On a recent trip to Tasmania, on Eaglehawk Neck, at the northern end of Pirate’s Bay Beach, I couldn’t believe my eyes. Looking down, it was as if some ambitious giant had decided to lay a walkway of rectangular tiles between the beach and the water. This phenomenon is called the Tessellated Pavement. Although this extremely rare geological formation appears to be manmade, it’s in fact created by erosion.
The erosion causes what are called “pans” and “loaves.” The pans occur on the shore, where high tides leave salt behind on the rockface. The rock at low tides dries out for longer before being immersed again. Salt crystals develop, which erode the rock surface more quickly than the joints, resulting in concave depressions.
In contrast, the rock surface closest to the water is wet much of the time. Salt crystals don’t have an opportunity to develop. Erosion results from the sand carried in the water, which tends to flow through channels in the rock. The edges of the rock erode faster than the surface. The results are formations that look like loaves of rising bread.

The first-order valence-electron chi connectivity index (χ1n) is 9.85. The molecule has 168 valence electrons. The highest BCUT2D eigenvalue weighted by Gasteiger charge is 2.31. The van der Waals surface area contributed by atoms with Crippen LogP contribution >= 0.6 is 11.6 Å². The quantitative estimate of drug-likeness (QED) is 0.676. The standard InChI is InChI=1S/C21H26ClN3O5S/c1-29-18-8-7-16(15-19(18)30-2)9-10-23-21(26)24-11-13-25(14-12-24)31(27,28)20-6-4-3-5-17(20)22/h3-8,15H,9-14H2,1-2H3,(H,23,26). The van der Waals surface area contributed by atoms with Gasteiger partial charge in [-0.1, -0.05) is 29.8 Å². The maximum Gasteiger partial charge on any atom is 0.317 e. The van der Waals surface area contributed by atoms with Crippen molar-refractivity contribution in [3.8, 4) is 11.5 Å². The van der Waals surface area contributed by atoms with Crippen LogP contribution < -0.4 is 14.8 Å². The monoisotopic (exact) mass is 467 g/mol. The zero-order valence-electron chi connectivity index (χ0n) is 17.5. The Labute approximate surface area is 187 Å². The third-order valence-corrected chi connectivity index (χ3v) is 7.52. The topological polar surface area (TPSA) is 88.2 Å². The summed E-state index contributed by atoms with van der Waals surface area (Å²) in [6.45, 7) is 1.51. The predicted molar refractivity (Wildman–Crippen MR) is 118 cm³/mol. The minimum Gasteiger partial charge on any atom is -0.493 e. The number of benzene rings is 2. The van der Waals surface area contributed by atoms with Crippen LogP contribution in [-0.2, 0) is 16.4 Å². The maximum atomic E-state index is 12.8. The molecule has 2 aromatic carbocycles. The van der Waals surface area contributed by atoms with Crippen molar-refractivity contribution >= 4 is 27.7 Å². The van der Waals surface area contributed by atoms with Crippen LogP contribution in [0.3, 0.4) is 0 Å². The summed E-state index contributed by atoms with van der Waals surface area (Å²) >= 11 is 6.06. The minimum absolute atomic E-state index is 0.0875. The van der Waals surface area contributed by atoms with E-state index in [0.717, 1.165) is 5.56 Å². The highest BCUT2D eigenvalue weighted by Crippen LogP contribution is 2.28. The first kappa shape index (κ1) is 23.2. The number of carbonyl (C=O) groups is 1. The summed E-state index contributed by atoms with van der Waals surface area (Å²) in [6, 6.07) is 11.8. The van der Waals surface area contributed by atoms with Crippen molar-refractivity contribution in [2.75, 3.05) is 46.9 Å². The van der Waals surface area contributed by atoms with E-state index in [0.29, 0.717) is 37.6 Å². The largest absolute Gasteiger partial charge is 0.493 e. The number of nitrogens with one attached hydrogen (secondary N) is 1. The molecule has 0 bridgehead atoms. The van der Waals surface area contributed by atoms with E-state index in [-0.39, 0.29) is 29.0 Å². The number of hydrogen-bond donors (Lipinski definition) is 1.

The depressions in the rockface create tidal pools, a haven for many kinds of sea life, and birds are attracted to the plentiful pickings.
This type of geological wonder is found in only a few places in the world, so I feel fortunate to have seen it.
Rose Ciccarelli is an American writer and editor living in Canberra, Australia.